With its half-empty restaurants and calm streets central London looks more like a ghost town than an Olympic city, and recession-hit traders are still waiting for the promised gold rush of tourists.
Sales are down across the normally crowded British capital after warnings of travel chaos and overpriced hotel rooms apparently scared off many visitors, while those who did come are staying around the Olympic Park in east London.
"Compared to last year people are just not coming," said Michelle Wade, who runs Maison Bertaux in the trendy Soho area, which claims to be London's oldest patisserie.
"It's not just for this kind of business, it's the pubs, even my friend -- he's a very well know hairdresser, but last Saturday he only had two clients. Normally it's about 24."
Halfway through the Games the mood is unusually calm in Soho, a usually busy area in the centre of the capital, several kilometres (miles) from Stratford, where the Olympic Park is located.
In an empty men's clothes store, manager Rob Grogan said there had been a 30 percent drop in customers in the week after the Olympics started on July 27, compared to the week before that.
"We were told by transport for London, the local council and Westminster council that we'd probably see a shop increase in footfall and traffic and the resulting increase in sales as well -- that hasn't happened," he said. He said warnings earlier in the year to avoid central London had "scared a lot of people away from London".
In the run-up to the Olympics, commuters and tourists alike were warned to stay away, amid fears the creaking transport system could not cope with millions of athletes, support staff, media and spectators descending on the capital.
The Games have long been heralded as a key boost to the recession-hit British economy but industry body the European Tour Operators Association said tourist numbers had fallen "dramatically" since the Games began.
And the transport chaos has failed to materialise. Prime Minister David Cameron even appealed to people recently to come back into the deserted capital.
"It is rubbish, we don't want this nonsense any more," said a woman who runs several souvenir shops and stalls on Oxford Street, what is normally Europe's busiest shopping thoroughfare.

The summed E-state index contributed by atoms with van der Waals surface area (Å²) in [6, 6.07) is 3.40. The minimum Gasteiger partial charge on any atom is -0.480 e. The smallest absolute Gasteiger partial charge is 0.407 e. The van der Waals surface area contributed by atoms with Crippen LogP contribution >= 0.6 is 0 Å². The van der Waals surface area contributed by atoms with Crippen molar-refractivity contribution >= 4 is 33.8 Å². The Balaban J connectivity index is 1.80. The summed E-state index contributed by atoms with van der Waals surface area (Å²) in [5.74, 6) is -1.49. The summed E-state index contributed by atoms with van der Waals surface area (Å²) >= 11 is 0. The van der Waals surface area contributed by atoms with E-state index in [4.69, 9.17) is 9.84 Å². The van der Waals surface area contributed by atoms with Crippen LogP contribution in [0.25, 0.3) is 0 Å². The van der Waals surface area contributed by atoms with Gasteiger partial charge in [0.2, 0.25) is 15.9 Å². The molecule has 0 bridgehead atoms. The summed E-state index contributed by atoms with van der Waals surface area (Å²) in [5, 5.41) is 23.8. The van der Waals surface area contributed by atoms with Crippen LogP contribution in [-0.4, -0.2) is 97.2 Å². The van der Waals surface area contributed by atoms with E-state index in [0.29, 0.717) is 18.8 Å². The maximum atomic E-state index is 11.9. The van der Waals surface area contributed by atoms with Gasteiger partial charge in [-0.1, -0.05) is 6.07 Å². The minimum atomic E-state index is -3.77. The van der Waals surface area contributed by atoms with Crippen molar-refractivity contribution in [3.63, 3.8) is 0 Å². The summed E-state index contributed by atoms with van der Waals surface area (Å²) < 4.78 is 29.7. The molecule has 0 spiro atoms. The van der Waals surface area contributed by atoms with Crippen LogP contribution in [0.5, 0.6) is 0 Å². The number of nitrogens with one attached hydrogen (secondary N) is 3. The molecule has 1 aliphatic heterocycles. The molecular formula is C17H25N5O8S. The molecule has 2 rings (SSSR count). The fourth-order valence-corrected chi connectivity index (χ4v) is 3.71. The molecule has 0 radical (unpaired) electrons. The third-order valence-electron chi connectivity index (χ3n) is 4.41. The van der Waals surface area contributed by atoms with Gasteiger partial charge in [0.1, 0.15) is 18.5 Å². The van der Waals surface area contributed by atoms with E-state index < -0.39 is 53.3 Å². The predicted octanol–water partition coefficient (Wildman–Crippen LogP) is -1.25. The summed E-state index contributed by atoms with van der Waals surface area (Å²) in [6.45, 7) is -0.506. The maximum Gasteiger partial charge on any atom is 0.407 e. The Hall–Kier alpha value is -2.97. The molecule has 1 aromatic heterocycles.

Gesturing at an empty store, the woman, who asked not to be named, added: "The tourists should be here, we rely on them, but now they are not interested. They are not spending, they don't have a penny, this is the wrong crowd."
Outside a McDonald's restaurant on Oxford Street three young tourists who came from Amsterdam to watch the qualifying rounds for the Olympic tennis and hockey were eating hamburgers.
They said they were staying at a campsite and were spending no money in central London.
"It is not why we came here, not at all," said Marianne, 27, one of the tourists.
Swedish visitors Ann and Soren Forsberg said they had come to London at the last minute to see the equestrian events and the triathlon after getting a special deal for airline tickets.
"We thought it would be sold out to come here but obviously a lot of people didn't come here at all, and hotels aren't a problem either," Ann Forsberg said. "We haven't been in the shops, we are not here to shop this time."
But in a leafy square in the middle of Soho, two Swiss students said they were enjoying the quiet compared to the frenzied activity around the Olympic Park itself.
"We were in Stratford for the evening yesterday and it was terrible compared with central London, where it is quite cool, it is less crowded," said Lea, 19, one of the students.